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How to Use Home Sharing Websites for Extra Income

You could be sitting on a gold mine of under- or unutilized space if you have a guest bedroom—or even a comfy futon—that you aren’t renting out to budget-conscious guests on a travel sharing or home sharing website like Airbnb. But there are a few things you should consider before listing your extra bedroom and handing out your spare set of keys to strangers.

Extra Income

The first and obvious benefit from renting out part of your home is the extra income. Airbnb offers a handy tool to estimate what you could earn each month based on your location, type of listing (single room vs. mother-in-law suite, etc.), and number of nights available. With your listing—posted for free on Airbnb—you can decide how much to charge on a nightly, weekly, or monthly basis (or let the site decide for you based on other similar listings). You can also charge for extra perks like meals, use of washer and dryer, or use of a parking spot.

One of the best advantages to short-term rentals like this is you can decide how often to open up your home and host guests. You can set limits on how many nights guests can stay, decide if you accept children and pets, or list your home as smoking or non-smoking. If your schedule gets busy, you can remove your listing until you’re ready to start hosting again. No long-term contracts to worry about!

With peer-to-peer home sharing and travel sites acting as brokers to process payments from travelers to hosts, you won’t need to worry about making change. Payments are processed online using a secure online processing system, and hosts are paid 24 hours after check-in. You can be paid via direct deposit, PayPal, or a variety of other convenient options. Whichever site you use, they will charge a small service fee. Airbnb, for example, charges a 3 percent service fee.

Before creating a listing, check with your local codes, city laws, and home owners’ association to ensure it’s not illegal for you to run short-term rentals from your home. Airbnb offers some insight on local laws, but it’s safest to check local codes yourself.

Should the Worst Happen

Naturally, inviting strangers into your home, probably unsupervised for periods of time, has its risks. Personal property can be broken, damaged, or stolen. House rules may be ignored. Privacy may be violated. You should consider these possible scenarios—and how you would handle them—before opening up your home. But you should know sites like Airbnb have protocols and systems in place to prevent or lessen the chances of these worst-case scenarios.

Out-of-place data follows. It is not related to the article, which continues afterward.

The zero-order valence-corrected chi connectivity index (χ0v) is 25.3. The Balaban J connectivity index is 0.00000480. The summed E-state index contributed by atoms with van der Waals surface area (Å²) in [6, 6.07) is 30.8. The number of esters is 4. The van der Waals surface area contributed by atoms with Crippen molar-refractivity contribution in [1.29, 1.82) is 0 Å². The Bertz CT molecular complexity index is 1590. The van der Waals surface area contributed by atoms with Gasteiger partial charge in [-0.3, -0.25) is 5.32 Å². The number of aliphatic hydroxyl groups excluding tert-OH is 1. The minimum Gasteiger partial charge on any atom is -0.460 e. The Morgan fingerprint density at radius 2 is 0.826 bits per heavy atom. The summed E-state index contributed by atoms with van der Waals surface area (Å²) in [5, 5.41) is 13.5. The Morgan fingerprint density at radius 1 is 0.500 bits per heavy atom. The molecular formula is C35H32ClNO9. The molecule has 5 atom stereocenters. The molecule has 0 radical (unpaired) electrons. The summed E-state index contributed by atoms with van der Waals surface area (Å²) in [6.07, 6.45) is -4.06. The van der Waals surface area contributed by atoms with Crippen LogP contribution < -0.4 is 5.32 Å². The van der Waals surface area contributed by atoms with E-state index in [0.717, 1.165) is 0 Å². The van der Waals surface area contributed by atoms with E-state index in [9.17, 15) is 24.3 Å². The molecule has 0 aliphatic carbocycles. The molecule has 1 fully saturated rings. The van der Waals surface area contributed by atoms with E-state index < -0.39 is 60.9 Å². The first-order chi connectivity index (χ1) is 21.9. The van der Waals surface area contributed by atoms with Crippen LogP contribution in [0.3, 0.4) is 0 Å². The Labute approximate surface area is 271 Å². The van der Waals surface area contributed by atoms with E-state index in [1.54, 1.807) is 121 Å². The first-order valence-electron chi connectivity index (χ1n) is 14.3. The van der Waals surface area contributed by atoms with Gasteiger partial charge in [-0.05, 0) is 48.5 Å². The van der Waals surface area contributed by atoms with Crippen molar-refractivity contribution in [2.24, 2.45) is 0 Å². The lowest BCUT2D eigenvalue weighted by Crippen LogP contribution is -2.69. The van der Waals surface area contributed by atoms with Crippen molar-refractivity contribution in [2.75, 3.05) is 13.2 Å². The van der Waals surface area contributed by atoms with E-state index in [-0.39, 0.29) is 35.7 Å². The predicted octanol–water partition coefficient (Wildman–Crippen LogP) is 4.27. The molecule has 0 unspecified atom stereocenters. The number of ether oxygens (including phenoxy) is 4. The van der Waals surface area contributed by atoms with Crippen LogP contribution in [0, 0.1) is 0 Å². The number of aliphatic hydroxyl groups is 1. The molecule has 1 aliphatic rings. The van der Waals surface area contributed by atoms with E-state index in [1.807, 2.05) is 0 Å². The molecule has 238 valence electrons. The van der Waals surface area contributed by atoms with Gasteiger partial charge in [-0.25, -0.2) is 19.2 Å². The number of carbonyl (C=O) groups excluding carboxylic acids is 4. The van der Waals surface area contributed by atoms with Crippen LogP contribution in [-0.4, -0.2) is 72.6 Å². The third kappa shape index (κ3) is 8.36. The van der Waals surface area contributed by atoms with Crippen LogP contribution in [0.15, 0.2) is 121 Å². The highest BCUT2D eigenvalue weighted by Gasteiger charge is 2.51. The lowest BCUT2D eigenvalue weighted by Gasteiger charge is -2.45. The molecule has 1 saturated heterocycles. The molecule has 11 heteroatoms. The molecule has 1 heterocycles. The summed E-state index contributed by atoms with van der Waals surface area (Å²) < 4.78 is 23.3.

Airbnb requires hosts and guests to provide some basic information as part of their verification process; however, as a host you can also require guests to provide additional official ID and complete Airbnb’s verified ID process. In addition to this, both guests and hosts receive ratings, which are public on the website, from one another. This system allows you as a host to turn down a guest application if you see they have received unfavorable reviews and comments from other hosts.

Here’s what you can do once guests arrive. Be clear about house rules and where they are allowed to spend time. Let them know if they are able to use the kitchen at all—if they’re allowed to cook meals, store leftovers in the fridge, etc. Be sure to show them how the shower works, how the lock on their room door works, and how your washer and dryer work if you allow them to use it. Make sure guests have a way of contacting you if you’re not home when they have questions. Let your neighbors know you’ll have routine guests at the house so they don’t call the police on your unsuspecting customers!

Insurance

Airbnb offers host protection insurance, at no extra cost, for liability claims up to $1 million in the event of property damage or guest injury. They also act as arbiter for complaints. And while this gives some peace of mind, it’s safest to also carry your own insurance against damage or injury incurred during a guest’s stay.

More and more insurance companies are offering additional riders for homeowners’ insurance. These riders usually cover property damage and replacement. Some also include guest injury. A quote can be as low as $15/month and is well worth the investment if you’ll be a regular host.

Other Rewards

Besides being a source of income, sharing your home with guests also brings with it other rewards. You will meet new people and possibly learn about other cultures as travelers spend time with you over a meal or a cup of coffee. If you live alone, it can be a fun form of companionship. If you have lived in your community a long time, you can be a local tour guide for guests. There’s the possibility of making new friends who will welcome you into their home should you decide to travel and visit their hometown.

If you are thinking about becoming a host, visit the various home sharing websites to read their individual policies and to see how to get started. It has been a rewarding experience for many of the growing number of hosts across the US and the world. See if it’s right for you!

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